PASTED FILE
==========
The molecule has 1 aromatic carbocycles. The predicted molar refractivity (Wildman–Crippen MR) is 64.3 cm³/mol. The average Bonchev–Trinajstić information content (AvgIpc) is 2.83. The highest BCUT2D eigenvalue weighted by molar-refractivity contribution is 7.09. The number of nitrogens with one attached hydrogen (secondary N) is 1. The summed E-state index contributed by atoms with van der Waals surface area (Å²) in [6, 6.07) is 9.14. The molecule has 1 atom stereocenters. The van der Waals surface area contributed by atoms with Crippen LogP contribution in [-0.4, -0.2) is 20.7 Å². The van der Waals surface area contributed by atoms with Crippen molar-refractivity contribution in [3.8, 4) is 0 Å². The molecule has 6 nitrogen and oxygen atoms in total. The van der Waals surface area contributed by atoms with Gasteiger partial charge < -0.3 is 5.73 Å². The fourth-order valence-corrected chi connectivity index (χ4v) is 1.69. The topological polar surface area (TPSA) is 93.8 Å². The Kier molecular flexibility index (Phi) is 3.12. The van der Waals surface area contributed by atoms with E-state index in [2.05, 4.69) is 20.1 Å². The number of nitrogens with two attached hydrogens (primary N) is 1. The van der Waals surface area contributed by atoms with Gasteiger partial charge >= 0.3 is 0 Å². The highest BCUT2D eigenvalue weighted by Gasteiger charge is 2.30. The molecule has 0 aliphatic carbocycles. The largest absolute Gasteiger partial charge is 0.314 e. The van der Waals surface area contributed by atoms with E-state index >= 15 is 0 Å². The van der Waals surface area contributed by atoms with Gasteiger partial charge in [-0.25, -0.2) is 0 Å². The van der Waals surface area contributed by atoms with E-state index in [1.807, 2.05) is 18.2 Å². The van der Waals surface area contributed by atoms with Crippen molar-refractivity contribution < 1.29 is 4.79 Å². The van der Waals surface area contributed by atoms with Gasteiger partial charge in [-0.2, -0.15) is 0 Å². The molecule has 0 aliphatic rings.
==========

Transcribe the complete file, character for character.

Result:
The molecule has 1 aromatic carbocycles. The predicted molar refractivity (Wildman–Crippen MR) is 64.3 cm³/mol. The average Bonchev–Trinajstić information content (AvgIpc) is 2.83. The highest BCUT2D eigenvalue weighted by molar-refractivity contribution is 7.09. The number of nitrogens with one attached hydrogen (secondary N) is 1. The summed E-state index contributed by atoms with van der Waals surface area (Å²) in [6, 6.07) is 9.14. The molecule has 1 atom stereocenters. The van der Waals surface area contributed by atoms with Crippen LogP contribution in [-0.4, -0.2) is 20.7 Å². The van der Waals surface area contributed by atoms with Crippen molar-refractivity contribution in [3.8, 4) is 0 Å². The molecule has 6 nitrogen and oxygen atoms in total. The van der Waals surface area contributed by atoms with Gasteiger partial charge < -0.3 is 5.73 Å². The fourth-order valence-corrected chi connectivity index (χ4v) is 1.69. The topological polar surface area (TPSA) is 93.8 Å². The Kier molecular flexibility index (Phi) is 3.12. The van der Waals surface area contributed by atoms with E-state index in [2.05, 4.69) is 20.1 Å². The number of nitrogens with two attached hydrogens (primary N) is 1. The van der Waals surface area contributed by atoms with Gasteiger partial charge >= 0.3 is 0 Å². The highest BCUT2D eigenvalue weighted by Gasteiger charge is 2.30. The molecule has 0 aliphatic carbocycles. The largest absolute Gasteiger partial charge is 0.314 e. The van der Waals surface area contributed by atoms with E-state index >= 15 is 0 Å². The van der Waals surface area contributed by atoms with Gasteiger partial charge in [-0.25, -0.2) is 0 Å². The van der Waals surface area contributed by atoms with E-state index in [1.807, 2.05) is 18.2 Å². The van der Waals surface area contributed by atoms with Crippen molar-refractivity contribution < 1.29 is 4.79 Å². The van der Waals surface area contributed by atoms with Gasteiger partial charge in [-0.2, -0.15) is 0 Å². The molecule has 0 aliphatic rings.